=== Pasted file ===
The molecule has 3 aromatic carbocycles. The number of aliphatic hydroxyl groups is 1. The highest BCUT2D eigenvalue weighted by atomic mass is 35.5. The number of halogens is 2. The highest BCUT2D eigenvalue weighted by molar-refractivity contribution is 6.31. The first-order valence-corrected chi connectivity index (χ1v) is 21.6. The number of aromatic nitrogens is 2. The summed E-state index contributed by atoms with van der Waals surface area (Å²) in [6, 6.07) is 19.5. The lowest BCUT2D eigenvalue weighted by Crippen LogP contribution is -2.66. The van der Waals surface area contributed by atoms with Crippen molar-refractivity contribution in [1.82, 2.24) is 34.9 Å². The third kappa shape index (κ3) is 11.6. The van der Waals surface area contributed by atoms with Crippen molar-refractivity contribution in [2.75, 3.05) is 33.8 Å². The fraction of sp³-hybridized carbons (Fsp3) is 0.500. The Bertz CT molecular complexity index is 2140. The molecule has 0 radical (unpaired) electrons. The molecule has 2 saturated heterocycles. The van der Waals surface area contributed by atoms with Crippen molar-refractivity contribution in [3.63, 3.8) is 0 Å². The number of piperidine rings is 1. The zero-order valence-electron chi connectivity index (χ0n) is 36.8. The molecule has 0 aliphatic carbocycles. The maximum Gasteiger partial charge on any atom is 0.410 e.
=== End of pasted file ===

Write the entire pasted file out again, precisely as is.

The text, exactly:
The molecule has 3 aromatic carbocycles. The number of aliphatic hydroxyl groups is 1. The highest BCUT2D eigenvalue weighted by atomic mass is 35.5. The number of halogens is 2. The highest BCUT2D eigenvalue weighted by molar-refractivity contribution is 6.31. The first-order valence-corrected chi connectivity index (χ1v) is 21.6. The number of aromatic nitrogens is 2. The summed E-state index contributed by atoms with van der Waals surface area (Å²) in [6, 6.07) is 19.5. The lowest BCUT2D eigenvalue weighted by Crippen LogP contribution is -2.66. The van der Waals surface area contributed by atoms with Crippen molar-refractivity contribution in [1.82, 2.24) is 34.9 Å². The third kappa shape index (κ3) is 11.6. The van der Waals surface area contributed by atoms with Crippen molar-refractivity contribution in [2.75, 3.05) is 33.8 Å². The fraction of sp³-hybridized carbons (Fsp3) is 0.500. The Bertz CT molecular complexity index is 2140. The molecule has 0 radical (unpaired) electrons. The molecule has 2 saturated heterocycles. The van der Waals surface area contributed by atoms with Crippen molar-refractivity contribution in [3.63, 3.8) is 0 Å². The number of piperidine rings is 1. The zero-order valence-electron chi connectivity index (χ0n) is 36.8. The molecule has 0 aliphatic carbocycles. The maximum Gasteiger partial charge on any atom is 0.410 e.